What is remarkable about postmortem photography is that the subject is portrayed in a way that creates the illusion that he or she was still alive. This was achieved by placing the corpse in everyday postures and in a homely environment. Grown-up men were occasionally depicted reclining in a bureau chair in their Sunday clothes, with or without their eyes open, as if merely resting after a busy day of work. Children and adolescents were often held by one of their parents, or surrounded by their siblings, in order to make the photograph appear like a family portrait.
If the family wished to have a picture of a child in a sitting position without appearing in the photograph themselves, this posed a serious problem to the photographer. Due to the child’s size it was nearly impossible to have its corpse maintain a realistic sitting position despite the rigor mortis. The result was a whole range of rather awkward photographs in which the child corpse was seated on the lap of one of its family members, mostly the mother, who in turn was covered by a black cloth so as to make it appears if they were not there.
In some cases the photographer went so far in their attempt to make their subject appear to be “alive” that they painted eyes on the eyelids of the deceased after the photograph had been taken.
In other cases a decision was made, as with Prince Albert, to have a picture taken of the deceased lying in bed. The photographer then went to great lengths to give the body “the appearance of being asleep, if not bedded down for the night” (Litten 13).
If we examine the photograph of Prince Albert, we find that the photographer indeed went to great lengths to create the illusion that the prince was still alive. Although the wreath which is hung above his head appears to serve as a strong reminder that the man in the photograph is deceased, the symbolic meaning which it held for the Victorians appears to negate such a simple reading. To the Victorians the “circular shape of the wreaths is meant to symbolize eternity, while their flowers and leaves represent life and renewal; thus the funeral wreath promises resurrection and eternal life” (Batchen 92). Rather than being a symbol of death, the wheat represented life to the Victorians. Upon taking a closer look at the picture it is noticeable that there is a piece of cloth placed underneath the chin, which was customary to do before rigor mortis set in, so as to prevent the mouth from opening (Jalland 22). Through careful rearrangement of the pillow and bedlinen and selection of a right camera angle, the photographer has attempted to create the illusion that the cloth is an extension of the bedlinen. Strikingly, the very presence of the bandage indicates that great haste was made in taking the picture, likely within 6 to 12 hours of Prince Albert’s death (Dominick and Vincent DiMaio 26). It is therefore likely that Queen Victoria wished the photo to be taken before death had any chance to alter her deceased husband’s appearance. The result is a photograph of a man who looks peaceful and at ease and displays no signs of a prolonged struggle with illness. In this it forms a contrast to the death mask, which displayed signs of suffering. The photograph in a sense beautified the prince’s dead body, portraying it as more peaceful than it had been in reality. As such, it provided Queen Victoria with an image of her husband as she had last seen him, without immediately invoking memories of his illness and death, unlike the death mask. It is this very denial of death inherent to post-mortem photography, which allowed the Queen to retain “a sense of nearness” to her husband. To believe that his “very shadow [was] lying there fixed forever” (emphasis added, Browning as qtd in Lutz 161).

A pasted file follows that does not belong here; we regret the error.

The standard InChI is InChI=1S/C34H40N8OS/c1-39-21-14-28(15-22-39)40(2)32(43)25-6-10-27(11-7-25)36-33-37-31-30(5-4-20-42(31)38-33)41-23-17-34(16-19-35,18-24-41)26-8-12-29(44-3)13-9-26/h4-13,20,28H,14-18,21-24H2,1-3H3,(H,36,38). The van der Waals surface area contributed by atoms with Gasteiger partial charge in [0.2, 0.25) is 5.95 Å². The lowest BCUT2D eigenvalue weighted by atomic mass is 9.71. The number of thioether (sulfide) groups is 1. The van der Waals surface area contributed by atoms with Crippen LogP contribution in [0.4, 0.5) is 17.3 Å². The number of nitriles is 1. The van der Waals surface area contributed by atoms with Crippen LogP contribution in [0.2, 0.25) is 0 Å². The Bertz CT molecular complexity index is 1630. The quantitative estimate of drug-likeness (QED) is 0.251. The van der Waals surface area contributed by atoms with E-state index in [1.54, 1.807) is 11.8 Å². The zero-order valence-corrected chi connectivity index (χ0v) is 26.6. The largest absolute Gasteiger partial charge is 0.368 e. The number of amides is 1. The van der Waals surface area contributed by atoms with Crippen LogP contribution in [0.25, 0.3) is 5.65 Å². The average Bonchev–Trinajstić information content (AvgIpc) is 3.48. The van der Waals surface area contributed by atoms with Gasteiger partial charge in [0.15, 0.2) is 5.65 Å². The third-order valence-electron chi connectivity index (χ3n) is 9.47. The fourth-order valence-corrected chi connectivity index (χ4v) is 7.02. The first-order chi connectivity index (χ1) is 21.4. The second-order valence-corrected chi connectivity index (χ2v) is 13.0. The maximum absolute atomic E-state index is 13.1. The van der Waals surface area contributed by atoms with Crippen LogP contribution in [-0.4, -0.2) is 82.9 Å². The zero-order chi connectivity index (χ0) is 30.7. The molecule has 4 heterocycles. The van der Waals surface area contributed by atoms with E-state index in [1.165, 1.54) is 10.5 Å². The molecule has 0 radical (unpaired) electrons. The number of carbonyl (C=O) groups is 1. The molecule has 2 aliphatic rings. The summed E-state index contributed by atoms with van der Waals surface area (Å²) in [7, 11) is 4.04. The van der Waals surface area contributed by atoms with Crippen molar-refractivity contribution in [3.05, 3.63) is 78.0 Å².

Most often these postmortem photographs were taken in a studio, as this was cheaper. Only the wealthy were able to afford to pay the photographer compensation for the costs he incurred for the transportation of his equipment. The décor in these studios very much mimicked that of the Victorian parlor so as to invoke a homely feeling.
 This was also quite customary when photographs were being taken of infants who were still very much alive. By positing a parent behind them under a cloth, or hiding behind furniture, the adult could force them to keep the a position for the duration of half a minute, which was the necessary time for the photograph to be taken.
 Although it is by no means certain that it was this particular photograph which Queen Victoria would have had hanging above her bed, the other photographs taken would have displayed similar characteristics.